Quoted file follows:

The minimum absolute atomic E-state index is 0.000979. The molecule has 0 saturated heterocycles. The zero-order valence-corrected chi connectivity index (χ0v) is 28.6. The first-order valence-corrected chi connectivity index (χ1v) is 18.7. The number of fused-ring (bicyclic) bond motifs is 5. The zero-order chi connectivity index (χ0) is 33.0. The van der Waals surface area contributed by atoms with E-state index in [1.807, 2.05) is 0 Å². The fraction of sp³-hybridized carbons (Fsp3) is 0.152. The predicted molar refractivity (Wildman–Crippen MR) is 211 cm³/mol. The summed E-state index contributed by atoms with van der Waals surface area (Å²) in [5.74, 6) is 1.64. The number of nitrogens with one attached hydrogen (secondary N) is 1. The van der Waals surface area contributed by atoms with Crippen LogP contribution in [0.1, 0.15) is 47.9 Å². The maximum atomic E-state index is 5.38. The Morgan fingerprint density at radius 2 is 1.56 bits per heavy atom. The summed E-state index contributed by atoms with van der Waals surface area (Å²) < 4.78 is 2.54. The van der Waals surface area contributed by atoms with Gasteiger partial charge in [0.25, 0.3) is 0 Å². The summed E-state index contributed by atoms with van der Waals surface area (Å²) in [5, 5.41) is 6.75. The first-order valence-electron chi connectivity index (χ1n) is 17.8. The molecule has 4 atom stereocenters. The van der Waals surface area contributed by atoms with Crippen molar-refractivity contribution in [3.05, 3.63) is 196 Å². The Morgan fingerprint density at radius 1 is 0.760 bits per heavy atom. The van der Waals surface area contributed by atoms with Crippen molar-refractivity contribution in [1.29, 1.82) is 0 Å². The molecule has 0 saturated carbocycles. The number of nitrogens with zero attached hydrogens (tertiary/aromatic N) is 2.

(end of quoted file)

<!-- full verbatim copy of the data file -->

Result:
The minimum absolute atomic E-state index is 0.000979. The molecule has 0 saturated heterocycles. The zero-order valence-corrected chi connectivity index (χ0v) is 28.6. The first-order valence-corrected chi connectivity index (χ1v) is 18.7. The number of fused-ring (bicyclic) bond motifs is 5. The zero-order chi connectivity index (χ0) is 33.0. The van der Waals surface area contributed by atoms with E-state index in [1.807, 2.05) is 0 Å². The fraction of sp³-hybridized carbons (Fsp3) is 0.152. The predicted molar refractivity (Wildman–Crippen MR) is 211 cm³/mol. The summed E-state index contributed by atoms with van der Waals surface area (Å²) in [5.74, 6) is 1.64. The number of nitrogens with one attached hydrogen (secondary N) is 1. The van der Waals surface area contributed by atoms with Crippen LogP contribution in [0.1, 0.15) is 47.9 Å². The maximum atomic E-state index is 5.38. The Morgan fingerprint density at radius 2 is 1.56 bits per heavy atom. The summed E-state index contributed by atoms with van der Waals surface area (Å²) < 4.78 is 2.54. The van der Waals surface area contributed by atoms with Gasteiger partial charge in [0.25, 0.3) is 0 Å². The summed E-state index contributed by atoms with van der Waals surface area (Å²) in [5, 5.41) is 6.75. The first-order valence-electron chi connectivity index (χ1n) is 17.8. The molecule has 4 atom stereocenters. The van der Waals surface area contributed by atoms with Crippen molar-refractivity contribution in [3.05, 3.63) is 196 Å². The Morgan fingerprint density at radius 1 is 0.760 bits per heavy atom. The van der Waals surface area contributed by atoms with Crippen molar-refractivity contribution in [1.29, 1.82) is 0 Å². The molecule has 0 saturated carbocycles. The number of nitrogens with zero attached hydrogens (tertiary/aromatic N) is 2.